Cara McGoogan is a force to be reckoned with. Despite being the recipient of a lengthy and impressive list of scholarly acclaims, McGoogan’s most extraordinary power lies in something more human – her affinity to find, connect with, and share the stories of others.
Cara’s podcast, Bed of Lies, is created in conjunction with The Telegraph and is dedicated to unearthing the most unbelievable of British scandals. Her knack for balancing her sources’ integrity alongside a gripping narrative is sharp, delicate, and rarely seen. We sat down with her to talk about her career, her introduction to podcasting, and her love of British tea.
Hi Cara! Please introduce yourself and your podcast to our readers!
I’m Cara McGoogan, I work for The Telegraph, and my podcast Bed of Lies is an in-depth deep dive into British scandals that most people don’t know about.
Sieving through your experience, it seems like you always had a clear orientation of where exactly you wanted to thrive. There’s a clear vein from your first experience in The Nottingham Post to later graduating from Columbia University and of course, your current position at the Telegraph. Was there a specific moment that sparked your interest in journalism?
I don’t think so. While it might seem like I’d set myself on a clear path, it didn’t necessarily feel like that. If you had asked me at 21 what I wanted to do I probably wouldn’t have been entirely certain. I mean sure, I would have probably described journalism, but it probably would have been very vague. I know some journalists who always had a clear trajectory of where they wanted to go or writers who began conceptualizing stories aged five, but I definitely did not have that. For me, it all started at university.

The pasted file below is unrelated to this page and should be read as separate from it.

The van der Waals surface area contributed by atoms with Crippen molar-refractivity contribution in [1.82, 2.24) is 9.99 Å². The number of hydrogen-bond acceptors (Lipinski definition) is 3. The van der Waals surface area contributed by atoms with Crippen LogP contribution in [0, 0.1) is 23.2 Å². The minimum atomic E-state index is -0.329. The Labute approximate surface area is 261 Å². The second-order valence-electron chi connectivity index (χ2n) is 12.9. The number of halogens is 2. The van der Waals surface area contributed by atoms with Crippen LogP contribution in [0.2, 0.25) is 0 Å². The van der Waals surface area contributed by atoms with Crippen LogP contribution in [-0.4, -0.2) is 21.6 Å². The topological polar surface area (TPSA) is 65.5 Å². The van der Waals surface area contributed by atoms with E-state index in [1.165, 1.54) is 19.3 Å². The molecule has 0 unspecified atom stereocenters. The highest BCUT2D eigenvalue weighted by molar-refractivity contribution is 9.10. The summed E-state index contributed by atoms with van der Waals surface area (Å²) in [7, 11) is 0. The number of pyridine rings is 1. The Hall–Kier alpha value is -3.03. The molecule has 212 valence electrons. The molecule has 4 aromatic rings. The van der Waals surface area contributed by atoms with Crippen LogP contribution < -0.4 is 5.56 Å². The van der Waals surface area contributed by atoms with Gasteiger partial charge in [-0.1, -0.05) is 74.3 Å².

In fact, I remember I wanted to be a weather woman as a child, which now feels very unfeminist of me now, so I have no specific memory of falling in love with journalism. However, I did recently find an email that I sent to my Grandad when I was about 14 years old and in that, I said I wanted to be a journalist, so maybe deep down I did always know!
It seems your expertise lies primarily in investigative journalism. Is this also your favorite form of media to consume?
Yes, definitely. My favorite pieces to read are New Yorker long reads. I love long-form investigative pieces that both tell a story and also introduce you to this whole world that you didn’t know about before. At the end of a great investigative article, I always feel like I’ve been taken on a journey and introduced to a country, subject, scandal, or unique set of characters.
And were there any journalists that you looked up to in that sphere?
For sure. There are certain writers, such as John Lee Anderson, Dale Maharidge, and Steve Cole, who work in the field and whose work I really admire. When I studied at Columbia, I was actually lucky enough to have been taught by some of them which was totally incredible.
In fact, the year that I studied at Columbia was the same year that Serial came out which of course, was huge. I vividly remember everyone talking about it and describing podcasting as this whole new frontier of narrative storytelling.
So was it that moment that inspired your shift from traditional journalism to podcasting?
I think it definitely led me there. Like everyone else, I listened to a lot of podcasts after Serial. We were all looking for the next best thing, right? We got Dirty John, S Town and then this sort of drip-feed of stories began to fill the platforms until it became an absolute deluge of podcasts. Nowadays, it’s actually hard to choose what podcast to listen to because there are so many great ones.